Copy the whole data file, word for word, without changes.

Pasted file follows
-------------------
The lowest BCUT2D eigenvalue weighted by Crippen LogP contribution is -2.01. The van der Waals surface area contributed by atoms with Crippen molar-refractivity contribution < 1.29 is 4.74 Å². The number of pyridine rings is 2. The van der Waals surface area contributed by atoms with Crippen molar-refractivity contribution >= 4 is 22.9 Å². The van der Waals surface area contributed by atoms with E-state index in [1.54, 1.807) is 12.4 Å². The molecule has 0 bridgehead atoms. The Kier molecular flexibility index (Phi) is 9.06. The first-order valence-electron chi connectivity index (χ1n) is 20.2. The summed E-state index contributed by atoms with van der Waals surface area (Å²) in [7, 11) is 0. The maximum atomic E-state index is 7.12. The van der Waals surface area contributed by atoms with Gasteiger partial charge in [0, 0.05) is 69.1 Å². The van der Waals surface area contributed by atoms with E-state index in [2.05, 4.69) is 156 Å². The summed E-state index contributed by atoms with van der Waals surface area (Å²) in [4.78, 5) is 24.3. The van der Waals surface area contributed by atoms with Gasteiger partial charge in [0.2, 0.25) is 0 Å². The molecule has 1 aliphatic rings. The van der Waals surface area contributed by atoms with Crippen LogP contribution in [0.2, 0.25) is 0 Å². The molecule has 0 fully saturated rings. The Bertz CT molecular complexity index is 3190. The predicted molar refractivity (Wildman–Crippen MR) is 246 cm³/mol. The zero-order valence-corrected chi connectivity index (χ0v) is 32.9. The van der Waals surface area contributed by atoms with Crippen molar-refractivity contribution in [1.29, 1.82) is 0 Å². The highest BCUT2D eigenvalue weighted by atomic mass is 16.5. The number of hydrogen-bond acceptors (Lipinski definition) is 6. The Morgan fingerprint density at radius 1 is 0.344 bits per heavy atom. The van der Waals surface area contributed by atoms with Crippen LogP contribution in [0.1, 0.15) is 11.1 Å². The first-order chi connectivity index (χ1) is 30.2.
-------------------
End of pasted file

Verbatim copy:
The lowest BCUT2D eigenvalue weighted by Crippen LogP contribution is -2.01. The van der Waals surface area contributed by atoms with Crippen molar-refractivity contribution < 1.29 is 4.74 Å². The number of pyridine rings is 2. The van der Waals surface area contributed by atoms with Crippen molar-refractivity contribution >= 4 is 22.9 Å². The van der Waals surface area contributed by atoms with E-state index in [1.54, 1.807) is 12.4 Å². The molecule has 0 bridgehead atoms. The Kier molecular flexibility index (Phi) is 9.06. The first-order valence-electron chi connectivity index (χ1n) is 20.2. The summed E-state index contributed by atoms with van der Waals surface area (Å²) in [7, 11) is 0. The maximum atomic E-state index is 7.12. The van der Waals surface area contributed by atoms with Gasteiger partial charge in [0, 0.05) is 69.1 Å². The van der Waals surface area contributed by atoms with E-state index in [2.05, 4.69) is 156 Å². The summed E-state index contributed by atoms with van der Waals surface area (Å²) in [4.78, 5) is 24.3. The van der Waals surface area contributed by atoms with Gasteiger partial charge in [0.2, 0.25) is 0 Å². The molecule has 1 aliphatic rings. The van der Waals surface area contributed by atoms with Crippen LogP contribution in [0.2, 0.25) is 0 Å². The molecule has 0 fully saturated rings. The Bertz CT molecular complexity index is 3190. The predicted molar refractivity (Wildman–Crippen MR) is 246 cm³/mol. The zero-order valence-corrected chi connectivity index (χ0v) is 32.9. The van der Waals surface area contributed by atoms with Crippen molar-refractivity contribution in [1.29, 1.82) is 0 Å². The highest BCUT2D eigenvalue weighted by atomic mass is 16.5. The number of hydrogen-bond acceptors (Lipinski definition) is 6. The Morgan fingerprint density at radius 1 is 0.344 bits per heavy atom. The van der Waals surface area contributed by atoms with Crippen LogP contribution in [0.1, 0.15) is 11.1 Å². The first-order chi connectivity index (χ1) is 30.2.